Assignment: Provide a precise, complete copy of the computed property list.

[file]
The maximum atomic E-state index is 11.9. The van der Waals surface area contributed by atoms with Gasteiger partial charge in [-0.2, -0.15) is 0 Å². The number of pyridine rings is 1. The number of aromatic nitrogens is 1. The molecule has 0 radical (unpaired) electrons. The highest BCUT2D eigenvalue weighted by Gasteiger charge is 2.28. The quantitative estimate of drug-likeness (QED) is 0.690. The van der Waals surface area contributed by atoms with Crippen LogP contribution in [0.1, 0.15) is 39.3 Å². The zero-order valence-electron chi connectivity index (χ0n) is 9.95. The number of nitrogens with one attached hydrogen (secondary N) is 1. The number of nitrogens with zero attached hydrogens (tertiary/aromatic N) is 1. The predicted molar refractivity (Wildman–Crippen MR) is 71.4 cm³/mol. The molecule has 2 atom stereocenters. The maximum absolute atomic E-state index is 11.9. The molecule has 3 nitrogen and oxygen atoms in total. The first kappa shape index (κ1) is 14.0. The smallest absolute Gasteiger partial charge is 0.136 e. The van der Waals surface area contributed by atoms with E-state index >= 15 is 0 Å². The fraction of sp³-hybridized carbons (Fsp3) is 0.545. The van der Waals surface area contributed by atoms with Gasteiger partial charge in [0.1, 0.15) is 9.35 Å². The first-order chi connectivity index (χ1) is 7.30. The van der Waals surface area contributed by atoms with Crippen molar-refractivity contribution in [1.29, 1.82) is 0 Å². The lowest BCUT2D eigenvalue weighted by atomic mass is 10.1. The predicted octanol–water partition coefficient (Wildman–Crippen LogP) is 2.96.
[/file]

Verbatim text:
The maximum atomic E-state index is 11.9. The van der Waals surface area contributed by atoms with Gasteiger partial charge in [-0.2, -0.15) is 0 Å². The number of pyridine rings is 1. The number of aromatic nitrogens is 1. The molecule has 0 radical (unpaired) electrons. The highest BCUT2D eigenvalue weighted by Gasteiger charge is 2.28. The quantitative estimate of drug-likeness (QED) is 0.690. The van der Waals surface area contributed by atoms with Crippen LogP contribution in [0.1, 0.15) is 39.3 Å². The zero-order valence-electron chi connectivity index (χ0n) is 9.95. The number of nitrogens with one attached hydrogen (secondary N) is 1. The number of nitrogens with zero attached hydrogens (tertiary/aromatic N) is 1. The predicted molar refractivity (Wildman–Crippen MR) is 71.4 cm³/mol. The molecule has 2 atom stereocenters. The maximum absolute atomic E-state index is 11.9. The molecule has 3 nitrogen and oxygen atoms in total. The first kappa shape index (κ1) is 14.0. The smallest absolute Gasteiger partial charge is 0.136 e. The van der Waals surface area contributed by atoms with E-state index >= 15 is 0 Å². The fraction of sp³-hybridized carbons (Fsp3) is 0.545. The van der Waals surface area contributed by atoms with Gasteiger partial charge in [0.1, 0.15) is 9.35 Å². The first-order chi connectivity index (χ1) is 7.30. The van der Waals surface area contributed by atoms with Crippen molar-refractivity contribution in [1.29, 1.82) is 0 Å². The lowest BCUT2D eigenvalue weighted by atomic mass is 10.1. The predicted octanol–water partition coefficient (Wildman–Crippen LogP) is 2.96.